Charles Price
Monday 20th May 2024
Telephone: 0870 203 5555 | Fax: 0117 917 8501 |


Article 19
New Case Shows Importance of 'Reasonable Belief' in Whistleblowing Cases

In the recent EAT case of, Goode v Marks & Spencer Appeal No. UKEAT/0442/09/DM, the fact that protected disclosures have to be subject of a 'reasonable belief' was explored.

As we know the protected disclosures fall under:

Section 43B(1),ERA (a-f)

In order to be afforded protection under PIDA the disclosure must relate to one of six categories of subject matter:

That a criminal offence has occurred or is likely to occur

A person has failed or is likely to fail to comply with a legal obligation;

A miscarriage of justice has occurred or is likely to occur;

The health and safety of an individual has been or is likely to be endangered;

Environmental Damage;

Or information tending to show one of the above has been or is likely to be deliberately concealed.

The leading case in this area is that of Babula v Waltham Forest College. Court of Appeal, 2007 EWCA Civ 174. Lord Justice Wall, giving the judgment said that, In each of the instances identified in S.43B(1)(a)-(f), the whistleblower has to establish a reasonable belief that the information being disclosed ‘tends to show’ one or more of the situations in (a)-(f). However, nothing in that section requires a whistleblower to be right. Provided his or her belief is held by the tribunal to be objectively reasonable, neither the fact that the belief turns out to be wrong nor the fact that the information which the claimant believed to be true does not in law show, for example, that a criminal offence is likely to be committed or that a person is likely to be in breach of a legal obligation, is sufficient of itself to render the belief unreasonable and thus deprive the whistleblower of the protection afforded by the statute.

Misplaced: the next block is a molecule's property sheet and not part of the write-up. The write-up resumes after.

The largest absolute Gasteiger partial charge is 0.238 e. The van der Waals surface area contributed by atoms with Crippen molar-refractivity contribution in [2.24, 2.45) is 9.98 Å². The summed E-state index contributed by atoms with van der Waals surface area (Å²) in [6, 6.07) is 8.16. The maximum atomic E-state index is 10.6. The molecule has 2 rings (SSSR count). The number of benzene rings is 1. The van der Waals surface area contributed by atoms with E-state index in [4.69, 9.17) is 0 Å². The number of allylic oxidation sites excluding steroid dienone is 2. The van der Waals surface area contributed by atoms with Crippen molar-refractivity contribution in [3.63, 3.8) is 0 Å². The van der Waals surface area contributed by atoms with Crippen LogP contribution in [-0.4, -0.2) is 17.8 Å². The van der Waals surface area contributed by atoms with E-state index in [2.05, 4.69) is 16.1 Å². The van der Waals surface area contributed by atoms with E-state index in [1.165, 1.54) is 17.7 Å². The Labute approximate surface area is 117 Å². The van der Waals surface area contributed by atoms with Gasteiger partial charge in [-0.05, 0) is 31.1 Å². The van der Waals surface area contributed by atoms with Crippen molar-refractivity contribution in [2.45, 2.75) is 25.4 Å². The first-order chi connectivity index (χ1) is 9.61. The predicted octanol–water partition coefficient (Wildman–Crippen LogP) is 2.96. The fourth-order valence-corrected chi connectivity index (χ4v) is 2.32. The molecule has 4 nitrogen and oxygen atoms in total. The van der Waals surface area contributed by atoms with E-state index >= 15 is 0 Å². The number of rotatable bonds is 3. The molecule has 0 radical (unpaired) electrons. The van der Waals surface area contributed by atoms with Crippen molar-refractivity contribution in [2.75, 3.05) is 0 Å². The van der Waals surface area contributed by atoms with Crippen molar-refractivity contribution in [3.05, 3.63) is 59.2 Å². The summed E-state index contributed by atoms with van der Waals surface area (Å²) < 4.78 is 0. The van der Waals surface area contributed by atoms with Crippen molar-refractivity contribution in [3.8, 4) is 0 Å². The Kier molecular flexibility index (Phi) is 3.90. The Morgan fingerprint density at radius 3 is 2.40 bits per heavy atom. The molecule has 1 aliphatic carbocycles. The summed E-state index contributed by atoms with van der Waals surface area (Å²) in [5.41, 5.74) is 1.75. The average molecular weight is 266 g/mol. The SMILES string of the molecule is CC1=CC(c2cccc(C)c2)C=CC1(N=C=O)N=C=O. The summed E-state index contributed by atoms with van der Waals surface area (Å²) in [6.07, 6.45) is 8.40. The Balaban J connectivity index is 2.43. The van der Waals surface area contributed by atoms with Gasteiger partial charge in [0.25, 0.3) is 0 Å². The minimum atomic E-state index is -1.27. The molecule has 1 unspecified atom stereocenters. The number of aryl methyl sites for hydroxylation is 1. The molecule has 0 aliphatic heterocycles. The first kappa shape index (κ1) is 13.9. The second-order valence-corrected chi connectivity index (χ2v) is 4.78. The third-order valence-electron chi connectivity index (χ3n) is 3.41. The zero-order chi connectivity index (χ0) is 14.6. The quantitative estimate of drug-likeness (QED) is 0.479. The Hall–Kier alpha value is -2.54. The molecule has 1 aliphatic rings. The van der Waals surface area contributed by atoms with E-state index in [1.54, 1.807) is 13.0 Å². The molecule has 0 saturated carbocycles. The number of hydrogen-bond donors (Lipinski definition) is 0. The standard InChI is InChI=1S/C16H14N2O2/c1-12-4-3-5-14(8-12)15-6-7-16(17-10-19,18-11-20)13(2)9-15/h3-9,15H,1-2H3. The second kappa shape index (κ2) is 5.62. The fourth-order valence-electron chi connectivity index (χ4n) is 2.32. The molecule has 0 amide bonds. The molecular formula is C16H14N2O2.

The recently reported case of, Goode V Marks And Spencer, the Appellant's expression of an opinion about an employer's proposal, after consultation, to change a discretionary enhanced redundancy scheme does not amount to a qualifying or protected disclosure. The EAT supported the ET who could not see that the Claimant could have a reasonable belief looking at the facts that he had been dismissed because of a 'sham' redundancy scheme.

The Appellant had taken a number of steps, including complaining to his line manager, contacting the Times and completing a survey, which he sought to argue were protected disclosures - all in relation to the detail of a proposed redundancy scheme - which should entitle him to the protection of section 103A ERA and render his subsequent dismissal automatically unfair. Such information as the Appellant sought to rely on to establish that protected disclosures had been made was not enough to be the subject of a reasonable belief that it tended to show that the Respondent was likely to fail to comply with any legal obligation to which it was subject. The appeal was dismissed.

The case is a reminder that when defending against whistleblowing cases it is often worth arguing why the protected disclosure could not possibly be based on a reasonable belief...of course whether the disclosure is made in 'good faith' or not is an entirely different but essential chapter.

Charles Price is a barrister at no5 Chambers


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